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A blog about economics in the South Caucasus.

Does Productivity Increase with Farm Size?

Ukraine’s agriculture started progressing after the land reforms of 2001, which established an effective land rental market. While the titles to land still belong to former kolkhoz and sovkhoz members, agricultural land can now be easily aggregated and leased to interested businesses. Given the ease of entering and exiting the industry (and of extending farm size), this reform has unleashed a fast process of land consolidation (particularly until 2008) and productivity growth. Some of Ukraine’s largest farms currently span close to 150,000ha.  For comparison, Georgia’s largest privately owned farms are just a few thousand ha in size.

A recent paper, "Are Mega-Farms the Future of Global Agriculture? Exploring the Farm Size-Productivity Relationship for Large Commercial Farms in Ukraine,” by Klaus Deininger, Denys Nizalov and Sudhir K. Singh (see more here) tries to make sense of the available data. While the increase in farm size and productivity growth coincided in time, the main goal of the paper was to investigate whether there has been a causal relationship between the two. Namely, whether Ukrainian farms became more efficient through expansion or whether there may have been other factors affecting both farm size and productivity. The main result from the statistical investigation conducted by Deininger et al is that “economies of scale” have not been as powerful as one may be led to believe. Large farms may be more productive simply because they are located in better (more fertile) areas, have better access to irrigation infrastructure, and/or have superior management.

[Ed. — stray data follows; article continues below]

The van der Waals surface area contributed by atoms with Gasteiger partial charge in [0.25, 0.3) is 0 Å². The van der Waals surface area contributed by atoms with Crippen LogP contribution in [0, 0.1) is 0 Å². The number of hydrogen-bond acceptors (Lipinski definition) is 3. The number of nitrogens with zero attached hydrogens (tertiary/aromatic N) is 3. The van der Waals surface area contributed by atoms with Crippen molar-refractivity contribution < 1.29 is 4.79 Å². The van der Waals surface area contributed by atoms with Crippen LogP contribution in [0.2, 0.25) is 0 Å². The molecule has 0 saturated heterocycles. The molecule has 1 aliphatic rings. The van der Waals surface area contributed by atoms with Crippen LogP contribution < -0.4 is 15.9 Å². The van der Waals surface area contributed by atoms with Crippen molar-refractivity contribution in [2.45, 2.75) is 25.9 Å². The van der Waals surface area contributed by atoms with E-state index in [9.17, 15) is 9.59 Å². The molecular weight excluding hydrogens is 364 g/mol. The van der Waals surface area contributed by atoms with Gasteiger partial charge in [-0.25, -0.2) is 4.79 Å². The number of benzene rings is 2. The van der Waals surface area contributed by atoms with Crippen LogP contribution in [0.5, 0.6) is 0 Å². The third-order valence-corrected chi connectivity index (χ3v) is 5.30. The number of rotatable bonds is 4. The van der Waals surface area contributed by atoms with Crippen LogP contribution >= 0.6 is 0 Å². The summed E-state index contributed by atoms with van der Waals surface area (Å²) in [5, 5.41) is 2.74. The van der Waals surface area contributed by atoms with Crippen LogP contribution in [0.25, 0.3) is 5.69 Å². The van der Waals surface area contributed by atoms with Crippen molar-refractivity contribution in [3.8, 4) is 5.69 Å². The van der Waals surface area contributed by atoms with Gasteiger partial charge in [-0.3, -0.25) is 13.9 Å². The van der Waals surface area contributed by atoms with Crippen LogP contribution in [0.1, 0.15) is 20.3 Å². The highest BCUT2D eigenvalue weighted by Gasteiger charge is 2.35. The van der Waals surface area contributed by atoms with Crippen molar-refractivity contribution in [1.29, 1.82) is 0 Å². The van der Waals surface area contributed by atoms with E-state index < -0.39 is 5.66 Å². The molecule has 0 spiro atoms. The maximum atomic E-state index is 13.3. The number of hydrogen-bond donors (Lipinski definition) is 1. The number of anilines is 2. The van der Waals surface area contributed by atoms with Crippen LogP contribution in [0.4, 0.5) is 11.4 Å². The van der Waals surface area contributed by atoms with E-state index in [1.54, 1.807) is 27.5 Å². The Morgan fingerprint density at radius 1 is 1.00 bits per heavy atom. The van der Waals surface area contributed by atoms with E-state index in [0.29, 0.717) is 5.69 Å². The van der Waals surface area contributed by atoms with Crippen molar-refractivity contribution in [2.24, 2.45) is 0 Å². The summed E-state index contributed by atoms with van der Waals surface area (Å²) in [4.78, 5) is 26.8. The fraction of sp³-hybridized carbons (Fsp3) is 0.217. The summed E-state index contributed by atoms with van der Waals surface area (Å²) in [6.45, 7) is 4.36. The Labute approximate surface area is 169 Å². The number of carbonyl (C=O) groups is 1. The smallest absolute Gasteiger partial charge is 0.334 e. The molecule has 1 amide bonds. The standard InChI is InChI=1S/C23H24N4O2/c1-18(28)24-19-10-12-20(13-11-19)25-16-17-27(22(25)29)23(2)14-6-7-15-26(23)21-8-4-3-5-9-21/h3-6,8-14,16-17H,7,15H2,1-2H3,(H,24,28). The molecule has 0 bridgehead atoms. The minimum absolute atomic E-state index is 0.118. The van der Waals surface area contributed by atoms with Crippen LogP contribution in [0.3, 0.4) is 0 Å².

The policy implications are rather straightforward. Land consolidation does not by itself lead to efficiency gains. In fact, poorly managed “megafarms” could fail in a spectacular fashion. While for many crops farm size matters, beyond a certain threshold success in agricultural development is contingent on the provision of complementary public goods and the ability to attract, train and retain agronomic and managerial talent.

A question that was left outside the scope of the paper is what role did land consolidation play in making the sector more attractive for investors and Ukraine’s young managerial and agronomical talent. The possibility of establishing large farms and, even more so, form large agribusiness holdings, could have sparked a round of investment in physical and human capital that Ukraine needed so badly.

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Guest - Simon Appleby on Thursday, 19 September 2013 17:19

An interesting study. The data from Ukraine coincides with what most managers of graingrowing properties in developed countries will tell you; that farm profit/Ha tends to trend upwards as property size increases up to around 3000 Ha, after which most farm businesses encounter some managerial "growing pains" and only the best-managed properties will continue increasing per-hectare profitability as size increases. Most graingrowers from Australia, Canada, USA and Argentina will express similar sentiments.

Practical examples of economies of scale in graingrowing are purchasing of one's own machinery, which dramatically reduces direct cost per Ha (but increases overhead due to depreciation), on-farm grain storage which provides greater flexibility of grain sales timing, and the ability to capture large wholesale contracts with foreign and domestic processors without using intermediaries.

An interesting study. The data from Ukraine coincides with what most managers of graingrowing properties in developed countries will tell you; that farm profit/Ha tends to trend upwards as property size increases up to around 3000 Ha, after which most farm businesses encounter some managerial "growing pains" and only the best-managed properties will continue increasing per-hectare profitability as size increases. Most graingrowers from Australia, Canada, USA and Argentina will express similar sentiments. Practical examples of economies of scale in graingrowing are purchasing of one's own machinery, which dramatically reduces direct cost per Ha (but increases overhead due to depreciation), on-farm grain storage which provides greater flexibility of grain sales timing, and the ability to capture large wholesale contracts with foreign and domestic processors without using intermediaries.
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